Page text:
Neither as slick nor addictive as HBO's "Project Greenlight" but far better than Fox's failed "On the Lot," "America's Next Producer" won't likely uncover the next Richard Zanuck, David Brown or their TV equivalent, but it amiably fills the time before the fall season begins.
Job descriptions for producers have always been murky at best, and that gray area plays to the advantage of TV Guide Channel’s entry into the reality genre — a peek behind the curtain of chaotic Hollywood productions. Neither as slick nor addictive as HBO’s “Project Greenlight” but far better than Fox’s failed “On the Lot,” “America’s Next Producer” won’t likely uncover the next Richard Zanuck, David Brown or their TV equivalent, but it amiably fills the time before the fall season begins.
Ten contestants are corralled into a local soundstage-turned-production facility and quickly sent to a taping of “Last Call With Carson Daly.” Upon arriving at NBC Studios in Burbank, they’re bubbling over with excitement, with one star-struck New Yorker particular impressed. No offense to the former MTV heartthrob, but if a set visit to “Last Call” is a career highlight at this point, this guy’s got nowhere to go but up.
With the contestants divided into five two-person teams, their assignment is to produce a one-minute man-on-the-street comic segment in front of Grauman’s Chinese and the Kodak Theater. Best bit may air on “Last Call.”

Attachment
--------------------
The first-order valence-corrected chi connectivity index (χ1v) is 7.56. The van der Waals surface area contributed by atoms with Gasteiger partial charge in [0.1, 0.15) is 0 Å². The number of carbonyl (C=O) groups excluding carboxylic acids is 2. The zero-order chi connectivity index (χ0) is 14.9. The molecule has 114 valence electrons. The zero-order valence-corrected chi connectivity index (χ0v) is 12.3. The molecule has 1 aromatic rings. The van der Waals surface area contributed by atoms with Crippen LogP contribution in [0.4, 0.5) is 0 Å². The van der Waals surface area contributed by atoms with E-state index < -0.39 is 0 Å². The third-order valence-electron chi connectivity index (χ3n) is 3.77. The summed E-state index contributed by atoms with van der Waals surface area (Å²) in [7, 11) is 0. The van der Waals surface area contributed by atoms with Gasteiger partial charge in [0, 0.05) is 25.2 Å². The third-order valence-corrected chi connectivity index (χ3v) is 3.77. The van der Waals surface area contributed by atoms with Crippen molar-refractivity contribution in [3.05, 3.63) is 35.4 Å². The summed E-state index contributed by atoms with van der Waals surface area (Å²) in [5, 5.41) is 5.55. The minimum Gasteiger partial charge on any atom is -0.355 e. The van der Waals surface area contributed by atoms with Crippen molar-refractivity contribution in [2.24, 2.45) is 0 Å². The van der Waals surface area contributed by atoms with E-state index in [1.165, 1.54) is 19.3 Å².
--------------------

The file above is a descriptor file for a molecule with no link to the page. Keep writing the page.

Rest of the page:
While it’s entertaining to watch these “producers” learn on the fly, it’s back at the office, where segment winners and losers are discussed, that the real fun begins, as frustrations let loose and infighting starts up almost immediately.
The judges — Fox Sports topper David Hill and TV Guide critic Matt Roush, along with host Ananda Lewis — grill each team, and, to raise the anxiety level, ask each contestant to rat out their teammate (or themselves). Each week one wannabe producer is kicked off and, by series end, a champ is crowned.
Those who fess up that they’re not worthy of moving on should be commended for their honesty but have a lot to learn. Any self-respecting producer knows the importance of pointing the finger of blame elsewhere.
Contestants range from twentysomething newbies to 46-year-old Sharon, who has plenty of producing credentials and considers herself above the fray. She can’t help but look snidely at her young competish and doles out unsolicited advice. Few listen — nor should they, as anyone with 25 years in the biz who feels the need to go on a reality show for career advancement has little grasp of the magnitude of their failures.
Due to the different TV genres — scripted, reality, news — future challenges will include everything from pre- and post-production to writing to whatever’s left in between. The eclectic mix can only make winning “Producers” contestants more well rounded.
Production values aren’t exceptional but generally get the job done. As on most reality shows, there’s a tendency to rush through certain scenes, but fitting all visual elements into an hour is always a daunting task.
America's Next Producer